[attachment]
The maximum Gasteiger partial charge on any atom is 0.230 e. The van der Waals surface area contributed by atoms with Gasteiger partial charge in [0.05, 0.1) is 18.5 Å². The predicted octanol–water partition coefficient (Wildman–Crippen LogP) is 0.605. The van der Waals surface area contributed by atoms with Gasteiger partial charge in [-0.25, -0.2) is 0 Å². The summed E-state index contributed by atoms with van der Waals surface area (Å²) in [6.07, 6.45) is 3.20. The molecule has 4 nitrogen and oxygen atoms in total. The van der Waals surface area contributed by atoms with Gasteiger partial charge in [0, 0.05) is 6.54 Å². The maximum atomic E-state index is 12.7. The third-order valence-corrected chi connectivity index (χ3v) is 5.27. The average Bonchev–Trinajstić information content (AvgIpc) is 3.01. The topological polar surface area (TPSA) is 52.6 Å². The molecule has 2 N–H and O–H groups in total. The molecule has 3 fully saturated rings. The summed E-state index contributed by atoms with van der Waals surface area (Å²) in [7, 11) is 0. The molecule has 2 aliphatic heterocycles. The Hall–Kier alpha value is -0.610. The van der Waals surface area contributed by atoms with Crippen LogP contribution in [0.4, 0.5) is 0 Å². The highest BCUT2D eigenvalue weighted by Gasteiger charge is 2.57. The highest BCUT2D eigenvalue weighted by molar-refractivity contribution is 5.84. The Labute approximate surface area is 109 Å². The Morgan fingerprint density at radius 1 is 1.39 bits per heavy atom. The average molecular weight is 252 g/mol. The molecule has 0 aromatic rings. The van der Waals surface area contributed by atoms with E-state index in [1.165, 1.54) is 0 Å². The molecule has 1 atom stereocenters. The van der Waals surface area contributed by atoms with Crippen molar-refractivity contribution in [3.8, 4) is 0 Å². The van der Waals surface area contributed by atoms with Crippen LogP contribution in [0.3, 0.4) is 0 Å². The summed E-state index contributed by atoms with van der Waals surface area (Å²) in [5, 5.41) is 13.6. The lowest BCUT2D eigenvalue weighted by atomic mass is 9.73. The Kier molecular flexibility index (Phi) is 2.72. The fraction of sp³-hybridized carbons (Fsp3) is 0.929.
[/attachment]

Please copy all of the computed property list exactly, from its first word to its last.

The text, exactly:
The maximum Gasteiger partial charge on any atom is 0.230 e. The van der Waals surface area contributed by atoms with Gasteiger partial charge in [0.05, 0.1) is 18.5 Å². The predicted octanol–water partition coefficient (Wildman–Crippen LogP) is 0.605. The van der Waals surface area contributed by atoms with Gasteiger partial charge in [-0.25, -0.2) is 0 Å². The summed E-state index contributed by atoms with van der Waals surface area (Å²) in [6.07, 6.45) is 3.20. The molecule has 4 nitrogen and oxygen atoms in total. The van der Waals surface area contributed by atoms with Gasteiger partial charge in [0, 0.05) is 6.54 Å². The maximum atomic E-state index is 12.7. The third-order valence-corrected chi connectivity index (χ3v) is 5.27. The average Bonchev–Trinajstić information content (AvgIpc) is 3.01. The topological polar surface area (TPSA) is 52.6 Å². The molecule has 2 N–H and O–H groups in total. The molecule has 3 fully saturated rings. The summed E-state index contributed by atoms with van der Waals surface area (Å²) in [7, 11) is 0. The molecule has 2 aliphatic heterocycles. The Hall–Kier alpha value is -0.610. The van der Waals surface area contributed by atoms with Crippen LogP contribution in [0.4, 0.5) is 0 Å². The highest BCUT2D eigenvalue weighted by Gasteiger charge is 2.57. The highest BCUT2D eigenvalue weighted by molar-refractivity contribution is 5.84. The Labute approximate surface area is 109 Å². The Morgan fingerprint density at radius 1 is 1.39 bits per heavy atom. The average molecular weight is 252 g/mol. The molecule has 0 aromatic rings. The van der Waals surface area contributed by atoms with E-state index in [1.165, 1.54) is 0 Å². The molecule has 1 atom stereocenters. The van der Waals surface area contributed by atoms with Crippen molar-refractivity contribution in [3.8, 4) is 0 Å². The van der Waals surface area contributed by atoms with Crippen LogP contribution in [0.3, 0.4) is 0 Å². The summed E-state index contributed by atoms with van der Waals surface area (Å²) in [5, 5.41) is 13.6. The lowest BCUT2D eigenvalue weighted by atomic mass is 9.73. The Kier molecular flexibility index (Phi) is 2.72. The fraction of sp³-hybridized carbons (Fsp3) is 0.929.